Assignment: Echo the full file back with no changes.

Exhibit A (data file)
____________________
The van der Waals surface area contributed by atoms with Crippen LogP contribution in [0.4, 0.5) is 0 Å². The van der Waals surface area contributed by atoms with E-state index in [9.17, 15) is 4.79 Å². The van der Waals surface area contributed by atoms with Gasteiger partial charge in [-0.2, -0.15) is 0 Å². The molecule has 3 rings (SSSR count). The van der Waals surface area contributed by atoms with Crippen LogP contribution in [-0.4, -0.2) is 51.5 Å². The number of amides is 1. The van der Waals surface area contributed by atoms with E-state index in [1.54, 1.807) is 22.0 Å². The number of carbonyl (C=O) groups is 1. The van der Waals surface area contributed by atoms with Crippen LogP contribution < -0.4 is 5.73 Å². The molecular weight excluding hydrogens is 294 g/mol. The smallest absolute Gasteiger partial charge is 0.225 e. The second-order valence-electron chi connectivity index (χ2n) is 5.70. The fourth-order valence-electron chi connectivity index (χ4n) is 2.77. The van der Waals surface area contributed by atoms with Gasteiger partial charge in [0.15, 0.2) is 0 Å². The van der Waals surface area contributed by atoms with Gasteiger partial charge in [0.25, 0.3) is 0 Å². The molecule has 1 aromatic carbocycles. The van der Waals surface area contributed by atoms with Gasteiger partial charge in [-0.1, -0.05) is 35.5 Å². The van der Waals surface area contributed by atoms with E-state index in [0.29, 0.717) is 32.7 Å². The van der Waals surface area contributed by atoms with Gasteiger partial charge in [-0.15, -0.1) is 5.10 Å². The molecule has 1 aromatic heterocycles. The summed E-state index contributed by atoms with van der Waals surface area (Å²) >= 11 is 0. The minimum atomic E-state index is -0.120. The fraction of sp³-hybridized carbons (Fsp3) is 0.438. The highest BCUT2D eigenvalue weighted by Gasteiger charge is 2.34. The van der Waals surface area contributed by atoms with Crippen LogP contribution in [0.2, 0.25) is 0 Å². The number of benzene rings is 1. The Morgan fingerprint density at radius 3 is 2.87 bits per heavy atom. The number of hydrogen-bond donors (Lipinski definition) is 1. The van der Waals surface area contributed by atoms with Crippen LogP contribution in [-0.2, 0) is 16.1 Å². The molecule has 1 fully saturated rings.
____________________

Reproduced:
The van der Waals surface area contributed by atoms with Crippen LogP contribution in [0.4, 0.5) is 0 Å². The van der Waals surface area contributed by atoms with E-state index in [9.17, 15) is 4.79 Å². The van der Waals surface area contributed by atoms with Gasteiger partial charge in [-0.2, -0.15) is 0 Å². The molecule has 3 rings (SSSR count). The van der Waals surface area contributed by atoms with Crippen LogP contribution in [-0.4, -0.2) is 51.5 Å². The number of amides is 1. The van der Waals surface area contributed by atoms with E-state index in [1.54, 1.807) is 22.0 Å². The number of carbonyl (C=O) groups is 1. The van der Waals surface area contributed by atoms with Crippen LogP contribution < -0.4 is 5.73 Å². The molecular weight excluding hydrogens is 294 g/mol. The smallest absolute Gasteiger partial charge is 0.225 e. The second-order valence-electron chi connectivity index (χ2n) is 5.70. The fourth-order valence-electron chi connectivity index (χ4n) is 2.77. The van der Waals surface area contributed by atoms with Gasteiger partial charge in [0.15, 0.2) is 0 Å². The van der Waals surface area contributed by atoms with Gasteiger partial charge in [0.25, 0.3) is 0 Å². The molecule has 1 aromatic carbocycles. The van der Waals surface area contributed by atoms with Gasteiger partial charge in [-0.1, -0.05) is 35.5 Å². The van der Waals surface area contributed by atoms with E-state index in [0.29, 0.717) is 32.7 Å². The van der Waals surface area contributed by atoms with Gasteiger partial charge in [-0.15, -0.1) is 5.10 Å². The molecule has 1 aromatic heterocycles. The summed E-state index contributed by atoms with van der Waals surface area (Å²) >= 11 is 0. The minimum atomic E-state index is -0.120. The fraction of sp³-hybridized carbons (Fsp3) is 0.438. The highest BCUT2D eigenvalue weighted by Gasteiger charge is 2.34. The van der Waals surface area contributed by atoms with Crippen LogP contribution in [0.2, 0.25) is 0 Å². The number of benzene rings is 1. The Morgan fingerprint density at radius 3 is 2.87 bits per heavy atom. The number of hydrogen-bond donors (Lipinski definition) is 1. The van der Waals surface area contributed by atoms with Crippen LogP contribution in [-0.2, 0) is 16.1 Å². The molecule has 1 fully saturated rings.